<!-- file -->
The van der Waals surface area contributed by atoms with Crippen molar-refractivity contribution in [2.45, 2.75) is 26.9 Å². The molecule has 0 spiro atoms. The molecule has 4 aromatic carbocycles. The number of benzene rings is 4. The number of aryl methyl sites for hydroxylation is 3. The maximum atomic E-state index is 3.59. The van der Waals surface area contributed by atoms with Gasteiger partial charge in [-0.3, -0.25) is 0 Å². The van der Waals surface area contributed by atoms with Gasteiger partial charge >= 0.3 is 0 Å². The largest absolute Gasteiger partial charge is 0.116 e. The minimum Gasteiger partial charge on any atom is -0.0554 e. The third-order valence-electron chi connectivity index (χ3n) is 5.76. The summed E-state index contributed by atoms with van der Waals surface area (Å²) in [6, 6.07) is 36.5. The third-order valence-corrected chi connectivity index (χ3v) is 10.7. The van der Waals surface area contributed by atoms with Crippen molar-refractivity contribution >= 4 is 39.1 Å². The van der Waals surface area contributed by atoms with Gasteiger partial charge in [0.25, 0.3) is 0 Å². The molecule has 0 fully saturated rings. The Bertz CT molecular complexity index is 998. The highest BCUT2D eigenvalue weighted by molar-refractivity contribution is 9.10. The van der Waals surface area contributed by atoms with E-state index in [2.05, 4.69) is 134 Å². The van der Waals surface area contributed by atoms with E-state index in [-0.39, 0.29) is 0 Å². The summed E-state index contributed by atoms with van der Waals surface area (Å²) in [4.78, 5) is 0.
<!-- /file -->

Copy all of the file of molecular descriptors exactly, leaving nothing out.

The van der Waals surface area contributed by atoms with Crippen molar-refractivity contribution in [2.45, 2.75) is 26.9 Å². The molecule has 0 spiro atoms. The molecule has 4 aromatic carbocycles. The number of benzene rings is 4. The number of aryl methyl sites for hydroxylation is 3. The maximum atomic E-state index is 3.59. The van der Waals surface area contributed by atoms with Gasteiger partial charge in [-0.3, -0.25) is 0 Å². The van der Waals surface area contributed by atoms with Gasteiger partial charge >= 0.3 is 0 Å². The largest absolute Gasteiger partial charge is 0.116 e. The minimum Gasteiger partial charge on any atom is -0.0554 e. The third-order valence-electron chi connectivity index (χ3n) is 5.76. The summed E-state index contributed by atoms with van der Waals surface area (Å²) in [6, 6.07) is 36.5. The third-order valence-corrected chi connectivity index (χ3v) is 10.7. The van der Waals surface area contributed by atoms with Crippen molar-refractivity contribution >= 4 is 39.1 Å². The van der Waals surface area contributed by atoms with Gasteiger partial charge in [0.25, 0.3) is 0 Å². The molecule has 0 fully saturated rings. The Bertz CT molecular complexity index is 998. The highest BCUT2D eigenvalue weighted by molar-refractivity contribution is 9.10. The van der Waals surface area contributed by atoms with E-state index in [2.05, 4.69) is 134 Å². The van der Waals surface area contributed by atoms with E-state index in [-0.39, 0.29) is 0 Å². The summed E-state index contributed by atoms with van der Waals surface area (Å²) in [4.78, 5) is 0.